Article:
At Mile Marker 70, just outside of Escalante is a dirt road. A lovely dirt road. A dirt road that may not always be passable in rain or snow. We quickly came upon a sandy bank that stopped us in our little white Camry. My husband, being the safe one, went and walked the sand bank and looked at it from every angle. He came back and told us it was probably not passable.
To say that I was disappointed was an understatement. We started the car around all the while I was complaining loudly.
See, the whole reason we ended up in Escalante was because of the Moqui Balls. 8 years ago I found a moqui ball in the mines of Old Iron Town (I was convinced it was a large musket ball, until my husband convinced me otherwise) and I’ve been obsessed ever since. Moqui Rocks/Marbles/Martian Blueberries are formed out of sandstone and then usually covered in iron oxide, creating a very solid exterior, some are quite heavy.
I love rocks, round rocks, rocks with crystals, just rocks in general. It’s becoming a problem. I’ve seen photos of Moqui Balls on Pinterest for years that only fed my obsession.
Anyway, back to the dirt road. I convinced the husband that turning that car around would alter my life and destroy all my moqui ball dreams. He relented. We only bottomed out on the front and back. I always tell him that’s what cars are for to live a little and go places you can’t always go. The road after that was very passable, it looks like it’s even been graded recently.
Local Gal, Shari, gave us instructions on how to find the Moqui Balls. About 4 miles from the main road, you come upon a whole bunch of slick rock. Shari explained that during the monsoon months, the moqui balls get washed out of the sand and start rolling down the slick rock in piles.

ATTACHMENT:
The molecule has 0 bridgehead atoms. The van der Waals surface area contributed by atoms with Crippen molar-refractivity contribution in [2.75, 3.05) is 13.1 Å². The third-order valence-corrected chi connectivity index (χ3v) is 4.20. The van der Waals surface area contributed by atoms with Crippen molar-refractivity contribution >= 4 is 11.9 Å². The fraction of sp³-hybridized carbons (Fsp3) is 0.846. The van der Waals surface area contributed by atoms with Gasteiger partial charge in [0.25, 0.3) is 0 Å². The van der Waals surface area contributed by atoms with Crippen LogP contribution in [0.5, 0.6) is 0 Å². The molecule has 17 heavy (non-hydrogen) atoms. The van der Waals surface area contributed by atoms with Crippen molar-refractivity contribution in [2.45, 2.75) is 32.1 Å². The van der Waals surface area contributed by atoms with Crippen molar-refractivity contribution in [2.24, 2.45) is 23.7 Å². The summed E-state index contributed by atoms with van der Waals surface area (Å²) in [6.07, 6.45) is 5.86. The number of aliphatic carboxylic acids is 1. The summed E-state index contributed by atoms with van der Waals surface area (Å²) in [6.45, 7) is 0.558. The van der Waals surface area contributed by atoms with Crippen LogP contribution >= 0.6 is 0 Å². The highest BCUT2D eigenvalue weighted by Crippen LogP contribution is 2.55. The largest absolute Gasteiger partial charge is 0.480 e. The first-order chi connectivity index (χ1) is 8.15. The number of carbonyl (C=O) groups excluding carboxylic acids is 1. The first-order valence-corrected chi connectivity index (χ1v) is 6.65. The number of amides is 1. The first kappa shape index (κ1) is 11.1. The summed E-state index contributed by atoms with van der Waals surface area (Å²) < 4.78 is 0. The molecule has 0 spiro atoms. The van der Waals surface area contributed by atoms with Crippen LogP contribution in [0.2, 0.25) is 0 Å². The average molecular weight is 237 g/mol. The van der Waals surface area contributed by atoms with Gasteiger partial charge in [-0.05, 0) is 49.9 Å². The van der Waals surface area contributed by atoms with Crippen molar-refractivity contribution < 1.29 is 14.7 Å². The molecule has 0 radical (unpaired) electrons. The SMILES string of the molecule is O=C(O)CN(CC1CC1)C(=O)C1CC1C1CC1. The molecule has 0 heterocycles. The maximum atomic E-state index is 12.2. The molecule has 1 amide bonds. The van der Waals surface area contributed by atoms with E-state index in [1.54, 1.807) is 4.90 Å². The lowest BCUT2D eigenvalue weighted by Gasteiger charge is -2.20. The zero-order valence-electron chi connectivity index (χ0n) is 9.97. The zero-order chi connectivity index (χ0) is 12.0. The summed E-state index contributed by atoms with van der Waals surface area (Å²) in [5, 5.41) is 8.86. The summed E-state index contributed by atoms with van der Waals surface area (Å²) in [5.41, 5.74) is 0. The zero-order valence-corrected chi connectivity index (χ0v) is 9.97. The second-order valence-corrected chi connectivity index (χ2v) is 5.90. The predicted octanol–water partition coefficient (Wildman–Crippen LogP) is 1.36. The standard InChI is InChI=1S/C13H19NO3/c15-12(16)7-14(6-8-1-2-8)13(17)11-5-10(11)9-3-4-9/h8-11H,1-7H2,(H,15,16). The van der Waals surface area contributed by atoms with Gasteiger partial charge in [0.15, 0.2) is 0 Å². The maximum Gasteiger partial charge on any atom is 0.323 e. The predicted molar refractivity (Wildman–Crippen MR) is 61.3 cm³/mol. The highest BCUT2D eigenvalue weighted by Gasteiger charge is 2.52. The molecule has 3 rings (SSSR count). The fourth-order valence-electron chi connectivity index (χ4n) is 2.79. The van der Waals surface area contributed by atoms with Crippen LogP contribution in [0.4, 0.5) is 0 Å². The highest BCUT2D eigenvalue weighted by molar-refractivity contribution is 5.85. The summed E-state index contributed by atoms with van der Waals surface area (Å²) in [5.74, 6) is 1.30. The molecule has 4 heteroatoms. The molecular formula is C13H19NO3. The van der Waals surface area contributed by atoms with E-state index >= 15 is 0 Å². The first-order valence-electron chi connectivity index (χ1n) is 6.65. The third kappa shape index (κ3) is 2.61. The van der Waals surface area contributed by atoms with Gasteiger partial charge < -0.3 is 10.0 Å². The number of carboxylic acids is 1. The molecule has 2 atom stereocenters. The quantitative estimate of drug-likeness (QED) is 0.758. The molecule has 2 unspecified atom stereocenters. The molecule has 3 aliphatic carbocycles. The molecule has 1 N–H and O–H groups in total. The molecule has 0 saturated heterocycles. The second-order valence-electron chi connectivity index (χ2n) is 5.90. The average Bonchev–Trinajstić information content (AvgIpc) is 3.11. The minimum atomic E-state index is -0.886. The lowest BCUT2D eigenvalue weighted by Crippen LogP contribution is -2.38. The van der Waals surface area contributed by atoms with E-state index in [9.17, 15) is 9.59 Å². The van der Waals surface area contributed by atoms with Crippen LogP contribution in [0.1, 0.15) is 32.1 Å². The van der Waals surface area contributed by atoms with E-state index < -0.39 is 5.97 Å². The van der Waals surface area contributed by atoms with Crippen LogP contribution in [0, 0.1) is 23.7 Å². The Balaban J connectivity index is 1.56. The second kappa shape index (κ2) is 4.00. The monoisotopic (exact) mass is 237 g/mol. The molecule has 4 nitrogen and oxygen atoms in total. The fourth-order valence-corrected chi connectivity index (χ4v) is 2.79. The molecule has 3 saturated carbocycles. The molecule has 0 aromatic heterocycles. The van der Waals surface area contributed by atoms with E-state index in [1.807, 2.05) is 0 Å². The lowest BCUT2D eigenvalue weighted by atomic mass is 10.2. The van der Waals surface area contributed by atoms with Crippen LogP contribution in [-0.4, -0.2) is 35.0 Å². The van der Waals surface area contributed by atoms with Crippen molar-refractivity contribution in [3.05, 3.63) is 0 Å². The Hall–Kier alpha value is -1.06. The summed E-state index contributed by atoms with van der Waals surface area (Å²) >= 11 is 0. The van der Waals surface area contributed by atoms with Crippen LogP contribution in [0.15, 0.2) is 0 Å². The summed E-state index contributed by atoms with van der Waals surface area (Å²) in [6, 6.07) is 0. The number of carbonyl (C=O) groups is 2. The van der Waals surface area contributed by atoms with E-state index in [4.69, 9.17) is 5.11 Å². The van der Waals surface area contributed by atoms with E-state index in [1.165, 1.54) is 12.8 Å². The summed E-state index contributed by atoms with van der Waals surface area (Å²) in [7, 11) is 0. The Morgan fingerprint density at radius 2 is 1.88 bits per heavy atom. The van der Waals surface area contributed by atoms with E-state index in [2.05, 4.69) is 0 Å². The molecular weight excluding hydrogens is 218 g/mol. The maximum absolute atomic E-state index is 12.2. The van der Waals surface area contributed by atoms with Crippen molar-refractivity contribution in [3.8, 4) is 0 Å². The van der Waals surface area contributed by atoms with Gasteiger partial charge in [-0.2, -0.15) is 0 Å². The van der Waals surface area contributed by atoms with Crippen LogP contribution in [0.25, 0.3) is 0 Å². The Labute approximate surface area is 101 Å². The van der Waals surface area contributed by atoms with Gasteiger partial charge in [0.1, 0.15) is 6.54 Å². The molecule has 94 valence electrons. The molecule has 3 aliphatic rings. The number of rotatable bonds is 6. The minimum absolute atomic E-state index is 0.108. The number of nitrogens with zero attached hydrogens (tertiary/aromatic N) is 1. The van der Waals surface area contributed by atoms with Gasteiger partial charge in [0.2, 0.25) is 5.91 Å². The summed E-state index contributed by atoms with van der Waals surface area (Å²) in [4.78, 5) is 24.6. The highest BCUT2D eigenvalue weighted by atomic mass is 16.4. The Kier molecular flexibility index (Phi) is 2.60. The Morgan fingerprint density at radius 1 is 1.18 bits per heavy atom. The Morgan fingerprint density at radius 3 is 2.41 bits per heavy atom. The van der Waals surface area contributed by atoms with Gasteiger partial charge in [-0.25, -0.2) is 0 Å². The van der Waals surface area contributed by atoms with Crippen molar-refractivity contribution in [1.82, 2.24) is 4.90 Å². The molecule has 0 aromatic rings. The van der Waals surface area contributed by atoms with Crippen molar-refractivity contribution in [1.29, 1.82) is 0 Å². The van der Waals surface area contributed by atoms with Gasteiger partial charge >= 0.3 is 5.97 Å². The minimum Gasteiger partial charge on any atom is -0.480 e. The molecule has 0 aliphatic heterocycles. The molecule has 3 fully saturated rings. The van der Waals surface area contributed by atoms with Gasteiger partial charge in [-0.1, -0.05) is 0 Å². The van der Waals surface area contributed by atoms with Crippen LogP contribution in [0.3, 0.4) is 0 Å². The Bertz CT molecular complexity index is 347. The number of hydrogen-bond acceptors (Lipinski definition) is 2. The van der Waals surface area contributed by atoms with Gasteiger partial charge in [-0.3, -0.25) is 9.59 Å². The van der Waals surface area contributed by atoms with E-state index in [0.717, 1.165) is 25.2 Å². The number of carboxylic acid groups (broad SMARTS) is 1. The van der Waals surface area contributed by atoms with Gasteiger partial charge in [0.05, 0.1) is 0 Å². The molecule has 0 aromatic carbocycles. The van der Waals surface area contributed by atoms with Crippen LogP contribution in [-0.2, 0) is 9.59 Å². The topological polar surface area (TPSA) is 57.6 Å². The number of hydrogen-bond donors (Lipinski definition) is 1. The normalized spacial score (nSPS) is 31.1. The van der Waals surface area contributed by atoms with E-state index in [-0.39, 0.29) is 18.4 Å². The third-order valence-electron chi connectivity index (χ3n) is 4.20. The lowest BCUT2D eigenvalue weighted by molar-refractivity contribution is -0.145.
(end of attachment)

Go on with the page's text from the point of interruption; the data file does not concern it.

Some were still embedded in the slick rock, showing how long the process really can be for these rocks to be exposed.
DO NO COLLECT
Since I already have a moqui ball (from public lands mind you) I wasn’t terribly sad about not being able to bring a moqui ball home. But it should be said, you cannot collect these, they are on National Park Lands, specifically Grand Staircase National Monument. It’s illegal and the fine is large. Read this article to read about how some of the moqui marbles are 2-4 millions years old. In Grand Staircase National Monument.
I forgot to ask if we could touch and pick up the moqui balls, but really, I couldn’t resist touching them.
We explored some of the slick rock, all the while pointing out all the moqui balls that were all different colors and shapes.
We spent about 45 minutes in 65 degree weather and it was still SUPER hot for some reason.
My husband found the only piece of shade on the slope.
My kids also loved looking for “balls.” We also found lichen moss. My mother in law thought that lichen grows mainly on the north side, so it can guide you if you get lost. Well, at least so you know which direction you are going.
It was the perfect little excursion through the desert, everyone loved it, especially ME!
Don’t forget, DO NOT COLLECT.
- Mile Marker 70, just outside of Escalante. Go 4 miles staying right.
- Do not go if raining or slushy, if you don't have a 4-wheel vehicle
- DO NOT COLLECT
- Take Water
- No Cell Phone Service
- No Toilets
A moqui marble removed from public lands, which denotes national parks, monuments and forests, is illegal. Unless the marble you have at home is from private lands, I recommend you do not advertise it being in your possession.